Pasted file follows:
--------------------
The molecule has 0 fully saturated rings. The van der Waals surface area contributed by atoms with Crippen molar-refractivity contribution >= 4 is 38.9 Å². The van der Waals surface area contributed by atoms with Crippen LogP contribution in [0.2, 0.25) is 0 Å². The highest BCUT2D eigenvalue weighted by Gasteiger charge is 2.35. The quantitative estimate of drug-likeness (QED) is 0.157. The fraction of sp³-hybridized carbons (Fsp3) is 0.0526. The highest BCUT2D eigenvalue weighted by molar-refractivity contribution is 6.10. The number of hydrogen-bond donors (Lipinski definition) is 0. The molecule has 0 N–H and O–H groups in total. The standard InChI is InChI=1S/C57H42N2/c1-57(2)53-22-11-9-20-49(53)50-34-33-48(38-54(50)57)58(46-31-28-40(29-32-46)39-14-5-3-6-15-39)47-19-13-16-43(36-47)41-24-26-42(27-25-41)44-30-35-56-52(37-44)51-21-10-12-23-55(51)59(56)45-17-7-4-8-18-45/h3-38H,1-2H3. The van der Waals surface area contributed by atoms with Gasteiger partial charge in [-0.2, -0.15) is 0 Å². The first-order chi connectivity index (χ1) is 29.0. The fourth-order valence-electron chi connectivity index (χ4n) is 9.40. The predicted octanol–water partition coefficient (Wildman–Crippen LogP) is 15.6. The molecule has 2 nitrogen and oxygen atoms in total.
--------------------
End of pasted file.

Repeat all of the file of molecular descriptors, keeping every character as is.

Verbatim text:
The molecule has 0 fully saturated rings. The van der Waals surface area contributed by atoms with Crippen molar-refractivity contribution >= 4 is 38.9 Å². The van der Waals surface area contributed by atoms with Crippen LogP contribution in [0.2, 0.25) is 0 Å². The highest BCUT2D eigenvalue weighted by Gasteiger charge is 2.35. The quantitative estimate of drug-likeness (QED) is 0.157. The fraction of sp³-hybridized carbons (Fsp3) is 0.0526. The highest BCUT2D eigenvalue weighted by molar-refractivity contribution is 6.10. The number of hydrogen-bond donors (Lipinski definition) is 0. The molecule has 0 N–H and O–H groups in total. The standard InChI is InChI=1S/C57H42N2/c1-57(2)53-22-11-9-20-49(53)50-34-33-48(38-54(50)57)58(46-31-28-40(29-32-46)39-14-5-3-6-15-39)47-19-13-16-43(36-47)41-24-26-42(27-25-41)44-30-35-56-52(37-44)51-21-10-12-23-55(51)59(56)45-17-7-4-8-18-45/h3-38H,1-2H3. The van der Waals surface area contributed by atoms with Gasteiger partial charge in [-0.2, -0.15) is 0 Å². The first-order chi connectivity index (χ1) is 29.0. The fourth-order valence-electron chi connectivity index (χ4n) is 9.40. The predicted octanol–water partition coefficient (Wildman–Crippen LogP) is 15.6. The molecule has 2 nitrogen and oxygen atoms in total.